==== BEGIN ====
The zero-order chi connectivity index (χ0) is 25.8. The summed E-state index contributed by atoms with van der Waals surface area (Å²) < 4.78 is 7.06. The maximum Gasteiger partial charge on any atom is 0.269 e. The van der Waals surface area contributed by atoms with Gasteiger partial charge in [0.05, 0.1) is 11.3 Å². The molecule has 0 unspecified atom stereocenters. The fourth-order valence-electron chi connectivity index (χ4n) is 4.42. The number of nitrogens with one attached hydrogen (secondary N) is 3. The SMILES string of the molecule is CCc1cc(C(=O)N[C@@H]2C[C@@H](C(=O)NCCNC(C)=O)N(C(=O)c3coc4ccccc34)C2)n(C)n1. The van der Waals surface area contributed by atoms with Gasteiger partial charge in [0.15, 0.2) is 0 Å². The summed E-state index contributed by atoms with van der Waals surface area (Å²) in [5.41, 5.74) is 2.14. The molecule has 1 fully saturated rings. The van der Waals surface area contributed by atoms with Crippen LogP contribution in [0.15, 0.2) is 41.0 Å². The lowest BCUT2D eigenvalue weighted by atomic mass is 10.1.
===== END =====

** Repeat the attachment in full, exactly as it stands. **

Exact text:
The zero-order chi connectivity index (χ0) is 25.8. The summed E-state index contributed by atoms with van der Waals surface area (Å²) < 4.78 is 7.06. The maximum Gasteiger partial charge on any atom is 0.269 e. The van der Waals surface area contributed by atoms with Gasteiger partial charge in [0.05, 0.1) is 11.3 Å². The molecule has 0 unspecified atom stereocenters. The fourth-order valence-electron chi connectivity index (χ4n) is 4.42. The number of nitrogens with one attached hydrogen (secondary N) is 3. The SMILES string of the molecule is CCc1cc(C(=O)N[C@@H]2C[C@@H](C(=O)NCCNC(C)=O)N(C(=O)c3coc4ccccc34)C2)n(C)n1. The van der Waals surface area contributed by atoms with Gasteiger partial charge in [0.15, 0.2) is 0 Å². The summed E-state index contributed by atoms with van der Waals surface area (Å²) in [5.41, 5.74) is 2.14. The molecule has 1 fully saturated rings. The van der Waals surface area contributed by atoms with Crippen LogP contribution in [0.15, 0.2) is 41.0 Å². The lowest BCUT2D eigenvalue weighted by atomic mass is 10.1.